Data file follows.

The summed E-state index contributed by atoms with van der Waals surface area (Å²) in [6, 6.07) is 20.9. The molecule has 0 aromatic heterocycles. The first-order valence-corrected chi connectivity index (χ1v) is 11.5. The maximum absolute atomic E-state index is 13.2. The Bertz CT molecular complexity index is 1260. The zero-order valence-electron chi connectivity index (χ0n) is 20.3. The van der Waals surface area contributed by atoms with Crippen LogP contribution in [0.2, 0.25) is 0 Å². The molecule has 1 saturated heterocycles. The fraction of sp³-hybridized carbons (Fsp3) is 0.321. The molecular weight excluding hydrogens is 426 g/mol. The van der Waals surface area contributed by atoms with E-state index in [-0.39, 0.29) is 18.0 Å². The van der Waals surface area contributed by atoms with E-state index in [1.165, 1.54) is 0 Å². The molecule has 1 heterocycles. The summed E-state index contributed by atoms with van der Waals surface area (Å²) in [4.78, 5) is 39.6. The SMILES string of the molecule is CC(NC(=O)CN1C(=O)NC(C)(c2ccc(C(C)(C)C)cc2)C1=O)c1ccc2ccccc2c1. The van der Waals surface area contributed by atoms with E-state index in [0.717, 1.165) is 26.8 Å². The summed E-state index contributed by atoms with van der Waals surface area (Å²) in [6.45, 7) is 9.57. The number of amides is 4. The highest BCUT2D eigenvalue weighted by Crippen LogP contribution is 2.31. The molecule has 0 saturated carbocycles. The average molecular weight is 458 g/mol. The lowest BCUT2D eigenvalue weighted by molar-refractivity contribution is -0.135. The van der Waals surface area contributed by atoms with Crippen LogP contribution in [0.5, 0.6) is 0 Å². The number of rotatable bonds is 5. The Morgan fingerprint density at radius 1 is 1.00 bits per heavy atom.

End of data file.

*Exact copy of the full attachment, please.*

The summed E-state index contributed by atoms with van der Waals surface area (Å²) in [6, 6.07) is 20.9. The molecule has 0 aromatic heterocycles. The first-order valence-corrected chi connectivity index (χ1v) is 11.5. The maximum absolute atomic E-state index is 13.2. The Bertz CT molecular complexity index is 1260. The zero-order valence-electron chi connectivity index (χ0n) is 20.3. The van der Waals surface area contributed by atoms with Crippen LogP contribution in [0.2, 0.25) is 0 Å². The molecule has 1 saturated heterocycles. The fraction of sp³-hybridized carbons (Fsp3) is 0.321. The molecular weight excluding hydrogens is 426 g/mol. The van der Waals surface area contributed by atoms with E-state index in [-0.39, 0.29) is 18.0 Å². The van der Waals surface area contributed by atoms with E-state index in [1.165, 1.54) is 0 Å². The molecule has 1 heterocycles. The summed E-state index contributed by atoms with van der Waals surface area (Å²) in [4.78, 5) is 39.6. The SMILES string of the molecule is CC(NC(=O)CN1C(=O)NC(C)(c2ccc(C(C)(C)C)cc2)C1=O)c1ccc2ccccc2c1. The van der Waals surface area contributed by atoms with E-state index in [0.717, 1.165) is 26.8 Å². The summed E-state index contributed by atoms with van der Waals surface area (Å²) in [6.45, 7) is 9.57. The number of amides is 4. The highest BCUT2D eigenvalue weighted by Crippen LogP contribution is 2.31. The molecule has 0 saturated carbocycles. The average molecular weight is 458 g/mol. The lowest BCUT2D eigenvalue weighted by molar-refractivity contribution is -0.135. The van der Waals surface area contributed by atoms with Crippen LogP contribution in [0.5, 0.6) is 0 Å². The number of rotatable bonds is 5. The Morgan fingerprint density at radius 1 is 1.00 bits per heavy atom.